ASCOM.Astrometry Namespaces |
This namespace contains all ASCOM astrometry components together with associated enums and structures. The astrometry components (Transform, NOVAS-COM and Kepler) are located in the ASCOM.Astrometry.Components namespace while unified enums and structures are in the ASCOM.Astrometry namespace and serve all three components.
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ASCOM.Astrometry | ASCOM.Astrometry NamespaceSummaryThis namespace contains all ASCOM astrometry components together with associated enums and structures. The astrometry components (Transform, NOVAS-COM and Kepler) are located in the ASCOM.Astrometry.Components namespace while unified enums and structures are in the ASCOM.Astrometry namespace and serve all three components. Transform is a new component while those familiar with the Kepler and NOVAS-COM components will recognise find all of their functionality in this namespace. Further information is given in the "Which NOVAS" topic at the head of this help file. |
ASCOM.Astrometry.AstroUtils | ASCOM.Astrometry.AstroUtils NamespaceSummaryThis namespace contains miscellaneous tested astronomy components to reduce development time and improve consistency of operation. |
ASCOM.Astrometry.Exceptions | ASCOM.Astrometry.Exceptions NamespaceSummaryThis namespace contains all astrometry related exceptions |
ASCOM.Astrometry.Kepler | ASCOM.Astrometry.Kepler NamespaceSummaryThis namespace contains all Kepler related items |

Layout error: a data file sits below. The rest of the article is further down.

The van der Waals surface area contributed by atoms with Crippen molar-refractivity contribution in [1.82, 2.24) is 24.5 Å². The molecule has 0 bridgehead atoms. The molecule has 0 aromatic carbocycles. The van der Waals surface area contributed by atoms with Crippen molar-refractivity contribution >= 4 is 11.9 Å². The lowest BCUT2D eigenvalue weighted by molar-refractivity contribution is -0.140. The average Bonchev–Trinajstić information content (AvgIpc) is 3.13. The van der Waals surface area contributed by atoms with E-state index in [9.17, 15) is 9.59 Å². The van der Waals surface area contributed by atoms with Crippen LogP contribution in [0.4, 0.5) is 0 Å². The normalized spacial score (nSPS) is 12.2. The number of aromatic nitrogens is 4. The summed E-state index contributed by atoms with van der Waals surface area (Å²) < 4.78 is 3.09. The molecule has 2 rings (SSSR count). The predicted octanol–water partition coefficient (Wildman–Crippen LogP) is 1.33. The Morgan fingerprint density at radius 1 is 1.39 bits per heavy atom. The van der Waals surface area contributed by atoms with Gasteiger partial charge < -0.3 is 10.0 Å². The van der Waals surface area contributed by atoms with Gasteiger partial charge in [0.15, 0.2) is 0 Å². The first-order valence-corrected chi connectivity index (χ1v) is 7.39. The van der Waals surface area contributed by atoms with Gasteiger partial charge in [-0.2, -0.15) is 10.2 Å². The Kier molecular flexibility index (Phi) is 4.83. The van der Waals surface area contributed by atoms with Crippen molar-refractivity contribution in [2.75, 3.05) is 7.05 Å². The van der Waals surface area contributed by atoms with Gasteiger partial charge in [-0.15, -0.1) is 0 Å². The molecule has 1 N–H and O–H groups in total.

ASCOM.Astrometry.NOVAS | NOVAS-C: Naval Observatory Vector Astrometry SubroutinesIntroductionThis component is a .NET presentation of the subroutines and function in the US Naval Observatory NOVAS 2 library. The following is extracted from its accompanying pdf document, which is also included in the ASCOM distribution The Naval Observatory Vector Astrometry Subroutines, NOVAS, is an integrated package of source-code modules for computing a wide variety of common astrometric quantities and transformations. The package can provide, in one function call, the instantaneous coordinates (apparent, topocentric, or astrometric place) of any star or planet. At a lower level, NOVAS also provides general astrometric utility transformations, such as those for precession, nutation, aberration, parallax, and the gravitational deflection of light. The computations are highly precise. NOVAS-C uses, as input, astrometric reference data that is expressed in the International Astronomical Union (IAU) J2000.0 system. In particular, NOVAS-C 2.0 supports (but is not limited to) data that conforms to the ICRS. ICRS-compatible data includes the Hipparcos and Tycho Catalogues, the ACT Reference Catalog, the International Celestial Reference Frame (ICRF), the Jet Propulsion Laboratory’s DE405 planetary ephemeris, and Earth orientation measurements from the International Earth Rotation Service (IERS). The algorithms used by the NOVAS-C functions are based on a vector and matrix formulation that is rigorous, consistent with recent IAU resolutions, and does not use spherical trigonometry or form “day numbers” at any point. Objects within and outside the solar system are treated similarly and the position vectors formed and operated on by these functions place each relevant object at its actual distance (in AU) from the solar system barycenter. Objects at unknown distance (parallax zero or undetermined) are placed on the “celestial sphere” herein defined to be at a radius of 10 megaparsecs (2.06 ´ 1012 AU). NOVAS-C contains three levels of functions: basic, utility, and supervisory. Basic level functions supply the values of fundamental variables, such as the nutation angles and the heliocentric positions of solar system bodies, for specific epochs. Utility-level functions perform transformations corresponding to precession, nutation, aberration, etc. Supervisory-level functions call the basic and utility functions in the proper order to compute apparent, topocentric, or astrometric places of stars or solar system bodies for specific dates and times. If desired, the user can interact exclusively with the supervisory-level functions and not become concerned with the details of the geometry or physical models involved in the computation. Credits